Grayson also worked in the unsuccessful 1994 campaign to defeat an anti-gay rights referendum in Alachua County, Florida, where Gainesville is located. He was a member of the board of directors of the Human Rights Council of North Central Florida and its political action committee, which in subsequent years managed to help elect enough pro-gay candidates to the Gainesville city commission to pass local gay rights legislation.
Grayson's experience as a lawyer and gay activist informed some of the stories in his 1996 collection, I Survived Caracas Traffic, whose title story Kirkus Reviews called "a resonant meditation on the themes of relationships, AIDS, and mortality." Another story in the same volume is "Twelve Step Barbie," which, along with "With Hitler in New York" is probably the author's best-known work and the subject of academic criticism. The New York Times Book Review called the book "far too bright and keenly made to flick casually away."
Although Grayson had originally published some of the stories in The Silicon Valley Diet on early internet sites that featured short fiction, in 2004 he began appearing widely in various literary webzines with his memoirs, satire, and stories. His "Diary of a Congressional Candidate in Florida's Fourth Congressional District," a recurring feature on the website of McSweeney's, covered his 2004 campaign as the sole opponent to Rep. Ander Crenshaw, a Jacksonville Republican, and brought him a new audience.
More recently, Grayson published two short story collections almost simultaneously. The more experimental book was Highly Irregular Stories (2006), which Kirkus Discoveries called "an eclectic anthology of intriguing short stories...Grayson’s stories here recall no one so much as Richard Brautigan, who walked a similar line between wit and warmth in his more eccentric novels." The second volume, And to Think That He Kissed Him on Lorimer Street, which Kirkus Discoveries termed "[a] funny, odd, somehow familiar and fully convincing fictional world," featured more representational and autobiographical stories, mostly set in Brooklyn.
In a satirical response to a 2011 edition of Mark Twain's "The Adventures of Huckleberry Finn" published by NewSouth Books, which replaced the word "nigger" with "slave" to make the novel more "classroom-friendly," Grayson published "The Hipster Huckleberry Finn," which is an edition with the word "nigger" replaced with the word "hipster" in order, he claimed, to make Huck's adventures "neither offensive nor uncool."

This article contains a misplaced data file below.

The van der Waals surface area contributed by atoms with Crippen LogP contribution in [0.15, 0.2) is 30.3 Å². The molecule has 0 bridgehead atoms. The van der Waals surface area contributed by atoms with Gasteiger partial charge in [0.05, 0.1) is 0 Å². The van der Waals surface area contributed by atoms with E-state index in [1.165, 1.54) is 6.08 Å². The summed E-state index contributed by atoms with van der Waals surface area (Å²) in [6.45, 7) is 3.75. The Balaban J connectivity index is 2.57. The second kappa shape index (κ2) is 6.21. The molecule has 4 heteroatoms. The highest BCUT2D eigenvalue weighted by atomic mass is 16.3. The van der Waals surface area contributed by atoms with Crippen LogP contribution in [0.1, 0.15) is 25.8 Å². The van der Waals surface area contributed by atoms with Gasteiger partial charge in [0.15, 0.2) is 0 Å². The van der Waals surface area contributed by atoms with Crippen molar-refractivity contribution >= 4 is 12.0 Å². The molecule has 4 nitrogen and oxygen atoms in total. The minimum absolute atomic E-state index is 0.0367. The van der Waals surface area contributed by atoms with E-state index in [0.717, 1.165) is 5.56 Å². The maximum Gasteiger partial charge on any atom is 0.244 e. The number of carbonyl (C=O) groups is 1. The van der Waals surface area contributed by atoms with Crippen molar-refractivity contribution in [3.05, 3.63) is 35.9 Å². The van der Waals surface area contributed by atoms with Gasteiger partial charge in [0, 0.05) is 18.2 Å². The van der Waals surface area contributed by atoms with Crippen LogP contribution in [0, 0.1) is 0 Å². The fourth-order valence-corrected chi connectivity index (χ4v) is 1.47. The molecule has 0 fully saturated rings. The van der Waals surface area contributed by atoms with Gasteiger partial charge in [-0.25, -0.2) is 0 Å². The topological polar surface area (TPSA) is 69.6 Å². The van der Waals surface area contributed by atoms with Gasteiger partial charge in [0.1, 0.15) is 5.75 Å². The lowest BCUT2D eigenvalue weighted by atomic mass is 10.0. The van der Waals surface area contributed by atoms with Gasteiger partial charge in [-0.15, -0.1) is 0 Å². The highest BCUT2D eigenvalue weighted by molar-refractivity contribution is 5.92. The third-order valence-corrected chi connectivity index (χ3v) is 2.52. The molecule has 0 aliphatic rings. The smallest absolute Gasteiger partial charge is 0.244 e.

While the literary reference volume Contemporary Literary Criticism has called Grayson "a marginal figure in contemporary American fiction," it also noted that "he and his fictional persona seem quite aware of this fact" and that "taken as a body of work, Grayson's short fiction ultimately appears to be one ongoing, career-long writing project, focused always on the effects of contemporary culture on the self."
- "Salvador solution: Humor writer says make it the 51st state". The Miami News. August 13, 1983. Retrieved January 21, 2019 – via Newspapers.com.
- "A capital idea: Move from D.C. to Davenport". The Des Moines Register. October 23, 1983. Retrieved January 21, 2019 – via Newspapers.com.
- "Severely Awesome". Tucson Weekly. February 23, 2012. Retrieved November 5, 2014.
- "2012 Presidential Preference Election Official Election Canvass of Results" (PDF). Arizona Office of the Secretary of State. March 12, 2012. Archived from the original (PDF) on December 19, 2014. Retrieved November 5, 2014.
- "Arizona man wins Wyoming Democratic US House vote". Casper Star-Tribune. August 19, 2014. Retrieved November 5, 2014.
- "Cynthia Lummis Midterm Election Results Show Incumbent Victorious Over Richard Grayson". Huffington Post. November 4, 2014. Retrieved November 5, 2014.
- Richard Grayson, "Diary of a Congressional Candidate in Florida's Fourth Congressional District," "McSweeney's Internet Tendency", last modified November 5, 2004, accessed November 5, 2014. http://www.mcsweeneys.net/articles/the-diary
- Joe Coscarelli, "Hipster Huckleberry Finn Solves Censorship Debate by Replacing 'N-Word' With 'H-Word'," The Village Voice, last modified January 7, 2011, accessed April 13, 2012, "Archived copy". Archived from the original on January 10, 2011. Retrieved February 10, 2011.CS1 maint: archived copy as title (link).